The downpour lasted for less than half an hour but the muddy mess still lingered more than two days later at Kim Nelson’s house in east Baker City.

So did the stench.

And the flies.

“It’s disgusting,” Nelson said on Monday morning, Sept. 13.

A brief but potent deluge in Baker City on Friday evening, Sept. 10 turned streets into streams, created temporary lakes at several intersections and washed a sticky mixture of debris, including livestock manure, down a hillside and into an eastside neighborhood.

Nelson, who lives at 730 Valley Ave., between Plum and Birch streets near the base of Spring Garden Hill, said the smelly stuff washed into her yard and garage.

“We could see it coming down the road,” said Nelson, who has lived there for nine years.

She said her son tried to clear catch basins to allow the mucky water to drain, but the volume was too great and the basins too thoroughly clogged.

She said water reached to the door handles of a Camaro that was parked at the curb at her home.

On Monday morning, Nelson said the manure aroma was so intense that she kept her doors and windows closed.

There was also an influx of flies, she said.

Nelson said she is angry because most of the mess flowed into her neighborhood from Thomas and Sharon Oliver’s property on the nearby hill, which includes a pasture for cattle that is bare of vegetation.

“There’s a lot of people over here that are really frustrated,” Nelson said. “We need to do something. We shouldn’t have to deal with this, living in town.”

Michelle Owen, the city’s public works director, said this isn’t the first time heavy rain has resulted in mud and manure streaming down the hill from the Olivers’ property and into the neighborhood below.

Owen said city officials have talked with Thomas Oliver, but the conditions that create the problem persist, including a hillside largely devoid of vegetation that could catch some of the debris and lacking terracing that could interrupt the debris flow.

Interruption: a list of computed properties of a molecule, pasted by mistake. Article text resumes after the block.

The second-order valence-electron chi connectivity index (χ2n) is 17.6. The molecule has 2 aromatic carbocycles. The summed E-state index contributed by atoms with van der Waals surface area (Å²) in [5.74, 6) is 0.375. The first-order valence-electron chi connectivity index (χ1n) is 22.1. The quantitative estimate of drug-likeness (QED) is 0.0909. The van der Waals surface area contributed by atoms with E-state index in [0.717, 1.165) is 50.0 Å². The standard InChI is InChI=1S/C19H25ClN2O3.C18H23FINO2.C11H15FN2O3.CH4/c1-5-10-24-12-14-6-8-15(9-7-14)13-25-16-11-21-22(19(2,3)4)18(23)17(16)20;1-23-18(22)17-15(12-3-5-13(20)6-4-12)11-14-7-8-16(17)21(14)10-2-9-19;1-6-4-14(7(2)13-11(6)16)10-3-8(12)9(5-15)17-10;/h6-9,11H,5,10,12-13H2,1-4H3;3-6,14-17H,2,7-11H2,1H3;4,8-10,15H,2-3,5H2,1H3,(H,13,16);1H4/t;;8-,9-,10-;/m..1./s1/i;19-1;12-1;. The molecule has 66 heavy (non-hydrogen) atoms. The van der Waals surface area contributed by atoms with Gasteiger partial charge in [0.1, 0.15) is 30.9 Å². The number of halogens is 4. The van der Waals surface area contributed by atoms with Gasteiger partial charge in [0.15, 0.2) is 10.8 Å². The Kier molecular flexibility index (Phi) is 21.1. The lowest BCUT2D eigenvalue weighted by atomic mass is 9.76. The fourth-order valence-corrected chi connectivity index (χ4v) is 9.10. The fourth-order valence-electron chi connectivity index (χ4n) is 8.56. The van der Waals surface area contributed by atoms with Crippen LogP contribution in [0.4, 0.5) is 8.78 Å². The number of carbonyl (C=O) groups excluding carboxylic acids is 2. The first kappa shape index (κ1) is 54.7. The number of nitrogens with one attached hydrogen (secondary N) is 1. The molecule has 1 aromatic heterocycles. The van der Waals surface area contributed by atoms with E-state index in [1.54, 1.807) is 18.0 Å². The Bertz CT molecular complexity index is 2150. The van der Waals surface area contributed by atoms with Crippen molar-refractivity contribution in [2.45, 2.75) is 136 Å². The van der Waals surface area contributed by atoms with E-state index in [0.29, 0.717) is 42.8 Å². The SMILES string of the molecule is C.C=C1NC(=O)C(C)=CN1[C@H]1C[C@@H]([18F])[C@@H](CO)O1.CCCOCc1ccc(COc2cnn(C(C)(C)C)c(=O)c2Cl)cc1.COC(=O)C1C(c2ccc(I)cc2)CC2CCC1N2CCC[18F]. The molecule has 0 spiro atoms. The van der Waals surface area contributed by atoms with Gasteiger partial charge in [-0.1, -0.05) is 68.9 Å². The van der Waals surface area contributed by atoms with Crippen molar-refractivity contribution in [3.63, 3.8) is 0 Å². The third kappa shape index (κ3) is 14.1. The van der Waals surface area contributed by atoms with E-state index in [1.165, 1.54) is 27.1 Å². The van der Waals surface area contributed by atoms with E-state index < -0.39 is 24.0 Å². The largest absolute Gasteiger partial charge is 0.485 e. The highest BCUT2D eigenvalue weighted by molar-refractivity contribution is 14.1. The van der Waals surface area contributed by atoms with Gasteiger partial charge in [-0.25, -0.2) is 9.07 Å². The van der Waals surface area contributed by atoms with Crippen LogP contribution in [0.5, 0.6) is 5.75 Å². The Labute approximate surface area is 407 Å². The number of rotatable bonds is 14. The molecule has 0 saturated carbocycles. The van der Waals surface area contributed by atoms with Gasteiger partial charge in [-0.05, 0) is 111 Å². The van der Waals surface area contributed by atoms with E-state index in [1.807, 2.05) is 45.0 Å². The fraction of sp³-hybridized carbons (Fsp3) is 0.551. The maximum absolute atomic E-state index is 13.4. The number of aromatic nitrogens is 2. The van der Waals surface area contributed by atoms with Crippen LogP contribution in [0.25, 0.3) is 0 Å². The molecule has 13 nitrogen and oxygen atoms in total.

Several years ago the city built a catch basin at the base of the hill, including a 2,300-gallon vault intended to intercept and collect debris flowing off the hill, said Tom Fisk, the city’s operations supervisor.

But Friday’s downpour overwhelmed the basin, he said, in part because the mud and manure clogged it.

Although the Baker City Airport, about three miles northeast of town, recorded 0.24 of an inch of rain Friday, Fisk said he talked with a couple of people who live in town and have rain gauges. One reported about two-thirds of an inch of rain, the other 1 1/4 inches.

“That’s a lot of rain in a hurry,” Fisk said.

Owen said that although the city’s current development codes require that property owners keep stormwater from flowing off their properties, she’s not sure what requirements, if any, were in place when the Olivers’ property was developed.

“We’re looking at what options we may have,” Owen said.

She said she’s willing to talk with the Olivers about a “partnership” that could include seeding grass or other vegetation, or possibly terracing parts of the property to make debris flows less likely.

“It would be nice if we had some cooperation with the property owner,” Owen said. “This is costing us time and money.”

Sharon Oliver said on Monday morning that the storm was “terrible.”

“Most of it washed down to the other neighbors,” Oliver said. “It’s sad but you can’t do nothing about it.”

She said they cleaned the catch basin at the base of the hill but it wasn’t able to capture all the debris.

“It’s a mess,” Oliver said. “It was pretty bad up here. I opened the door there and man, the wind was just so strong, it just blew right in just about and rain at the same time. It was pretty bad, really.”

Owen said the city had to pay overtime to workers Friday and over the weekend to scrape debris from streets.

Fisk said the city dispatched a pair of two-person crews Friday evening to clear debris from catch basins and help the water drain more quickly.

He said crews closed Birch Street between Court and Washington avenues due to thick mud on the street. Fisk said some drivers were going through the mud and splashing residents’ yards.

On Saturday, workers used backhoes to push debris into piles so it could be hauled away. Fisk said the city hauled at least 60 cubic yards of material. The city will need to periodically sweep the streets throughout this fall to try to remove as much debris as possible, he said.

Flooded intersections

Although the storm’s biggest and messiest effects were on the east side, the heavy rain also overwhelmed storm drains in several other spots in town, including the intersections of Fourth and Broadway streets, and Main and Campbell streets.

Both intersections are prone to flooding after downpours, Fisk said.

He said city crews will be working this week to clear many clogged catch basins.

Owen said the situation would have been worse had the storm happened later in the year, when leaves are falling from trees.

Outside the city

Baker County Roadmaster Noodle Perkins said Monday morning that he hadn’t received any reports of county roads sustaining significant damage.

County crews did remove some fallen treees in the Sumpter Valley area, he said.

Samantha O’Conner of the Baker City Herald contributed to this story.

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